Dayton Daily News
Three charged with money laundering in car-selling scam
Sophisticated online operation foiled by feds.
Federal prosecutors COLUMBUS — announced charges against three people who allegedly bilked hundreds of people out of millions of dollars in an online vehicle sales scheme.
Terry J. Boutwell, 35, and Tiffany A. Strobl, 39, both of Columbus, and Shalitha R. Schexnayder, 39, of Miami, Florida, face felony counts and potentially decades in prison after a years-long, multistate investigation.
“It was a sophisticated scheme ... with literally dozens of companies, dozens of bank accounts, and all conducted over the internet so that the customers didn’t know the true identities of the people with whom they were communicating,” U.S. Attorney Benjamin C. Glassman said Thursday.
The alleged scam worked like this: Listings were posted on websites, including Craigslist and Cars.com, for all-terrain vehicles, cars and other vehicles, seeking quick sales at discounted prices. Often, Glassman said, the low prices were attributed to divorce or owners who were in the military and being transferred out of state.
Buyers would contact the sellers, who would then make arrangements for money to be transferred using what was purported to be online seller eBay’s buyer protection program. Buyers would then call provided phone numbers and be greeted with assurances that their money would be held in escrow until vehicles were delivered and accepted, Glassman said.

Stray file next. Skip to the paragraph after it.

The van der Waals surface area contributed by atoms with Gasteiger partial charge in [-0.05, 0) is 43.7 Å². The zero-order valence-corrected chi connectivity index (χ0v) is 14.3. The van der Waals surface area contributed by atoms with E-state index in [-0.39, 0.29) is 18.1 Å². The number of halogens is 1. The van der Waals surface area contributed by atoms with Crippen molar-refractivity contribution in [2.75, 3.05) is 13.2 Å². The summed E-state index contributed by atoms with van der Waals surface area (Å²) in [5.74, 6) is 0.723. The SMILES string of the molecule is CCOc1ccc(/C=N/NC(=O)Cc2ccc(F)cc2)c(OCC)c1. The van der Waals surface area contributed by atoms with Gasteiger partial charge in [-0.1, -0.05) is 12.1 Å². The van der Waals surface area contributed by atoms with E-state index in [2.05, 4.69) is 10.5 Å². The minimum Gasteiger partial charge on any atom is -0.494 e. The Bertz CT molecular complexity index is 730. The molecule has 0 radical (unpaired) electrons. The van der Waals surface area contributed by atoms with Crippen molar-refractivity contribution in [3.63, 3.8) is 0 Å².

Everything looked legitimate, including receipts and order numbers. However, once the funds were transferred, they were quickly withdrawn, with no vehicles delivered or any trace of the sellers.
Ryan L. Korner, specialagent-in-charge at the Internal Revenue Service’s criminal investigation office in Cincinnati, said the complicated scheme took time to identify, but the perpetrators are facing stiff penalties.
Boutwell faces three counts of wire fraud, three counts of concealment of money laundering and one count of participating in a money-laundering conspiracy. Strobl and Schexnayder face single counts of participating in a money-laundering conspiracy.
Each of the counts carries up to 20 years in prison.
The cases filed in federal court include forfeiture counts, and Glassman said prosecutors will work to recover money and other assets, with hopes of providing some reimbursement to victims.
“We are monitoring this activity at all levels,” Korner said. “...You may be making a lot of money now, but you will be caught; you will be held accountable.”
Glassman also urged consumers to be wary of online sales that sound too good to be true, particularly those involving the direct transfer of money.
“You should do whatever research you possibly can to verify who’s on the other side that you’re corresponding with,” Glassman said.
For those considering purchasing vehicles online, “The best way to protect yourself from a scam like this is to actually inspect the vehicle. Short of that, you just don’t know, when you are dealing with people over the internet, who’s really on the other side,” he said.